2000s, 4/4, Bergman, Review


Image result for saraband 2003 poster

#16 in my Ranking of Bergman’s Best Films.

It’s more of a delayed tangent than a direct sequel to Scenes from a Marriage, but Saraband feels very much like a direct thematic follow through on the then 30 year old film.

Marianne and Johan have fallen out of touch, while Johan has come into a fortune after the death of an aunt. We discover that he has a son (Henrik) from a marriage predating his with Marianne (retconning!) who is living in a small cottage nearby Johan’s forest retreat with Karin, Henrik’s daughter. With seemingly no conceivable purpose, even to Marianne, Marianne shows up to Johan’s house, nearly uninvited. What then happens is a series of ten individual scenes, all involving only two people each. We go from the familiar (Johan and Marianne) to a bridge to the unfamiliar (Marianne and Karin) to the wholly unfamiliar (Karin and Henrik) before dancing around with different combinations through the rest of the film.

There’s a gentle sadness that permeates the movie in a few different ways. The sadness about the lost “touch” between Johan and Marianne is apparent and obvious from the start, but there’s another sadness that’s actually more immediate. The movie isn’t concerned with rehashing the ups and downs of the old couple’s relationships, but in exploring the effects of the death of a fifth character from two years earlier, Henrik’s wife and Karin’s mother, Anna.

There are immense subtleties at play throughout the film. For instance, the first thing I noticed about Karin was the fact that she wore a silver cross around her neck. To see religious iconography in a Bergman film is to see something intentionally placed there, and I believe that the cross (which is, of course, never actually talked about) has two meanings. The first is that two generations removed from the godless universe of Scenes from a Marriage, we have characters who haven’t completely abandoned the presence of God in the world. The second is that the cross actually belonged to Anna, which we see in a picture of the deceased woman. This attachment to Anna for Karin also has a double meaning for not only does Karin miss her mother (which is both implicit and explicit in dialogue), but there’s an increasingly obvious effort on Henrik’s part to make Karin a replacement for Anna.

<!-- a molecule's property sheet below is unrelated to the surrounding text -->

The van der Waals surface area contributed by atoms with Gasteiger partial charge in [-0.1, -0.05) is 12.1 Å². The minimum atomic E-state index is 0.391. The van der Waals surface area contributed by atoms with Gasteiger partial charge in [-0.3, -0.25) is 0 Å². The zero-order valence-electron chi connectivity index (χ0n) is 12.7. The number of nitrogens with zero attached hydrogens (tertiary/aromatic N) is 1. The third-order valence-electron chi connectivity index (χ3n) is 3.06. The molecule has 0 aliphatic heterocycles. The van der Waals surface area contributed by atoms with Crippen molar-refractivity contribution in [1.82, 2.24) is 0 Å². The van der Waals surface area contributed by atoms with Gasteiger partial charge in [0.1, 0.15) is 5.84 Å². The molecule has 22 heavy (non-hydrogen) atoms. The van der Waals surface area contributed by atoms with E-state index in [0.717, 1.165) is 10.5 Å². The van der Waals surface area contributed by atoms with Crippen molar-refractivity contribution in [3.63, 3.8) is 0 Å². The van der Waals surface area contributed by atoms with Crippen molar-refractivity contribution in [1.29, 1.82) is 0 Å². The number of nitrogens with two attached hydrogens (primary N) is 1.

That wealth of interpretation is there just from a single cross, and there’s more.

Henrik begins the movie in pitiful notes. He physically attacked Karin (which we see very briefly in a two second flashback) after Karin refused to play his games over her cello lessons anymore, which he is guiding her through in the hopes of getting her into a prestigious conservatory. His first full scene is with Karin as she comes home afterwards, and she dominates him at first. “You will not do that again,” she says firmly, and he, slouched over, agrees. The scene continues as the two lay in bed next to each other, and he talks about a time when Anna unmanned him quietly after a similar outburst before Karin’s birth. Henrik descends further into the pathetic when he begs Johan for money, but it’s the scene that Henrik shares with Marianne that shifts the audience’s perspective of him.

Henrik is an awful person. So awful, that after Marianne declines an invitation to dinner after a pleasant conversation, Henrik immediately begins to spew venom at his former step-mother (who’s only 2 years older than him). He insults her personally, attacks Johan, and comes out as a demonic creature completely. The irony is that the scene takes place in a small church where Henrik had been practicing on the organ.

There’s so much to unpack in this story of two people who must grow apart in order to move beyond the death of Anna, and the two witnesses to the destruction of a relationship. It’s sad and gentle and angry and vicious all at once. It’s also engrossing and a marvelous sendoff from a master of the form.

Netflix Rating: 5/5

Quality Rating: 4/4


4 thoughts on “Saraband”

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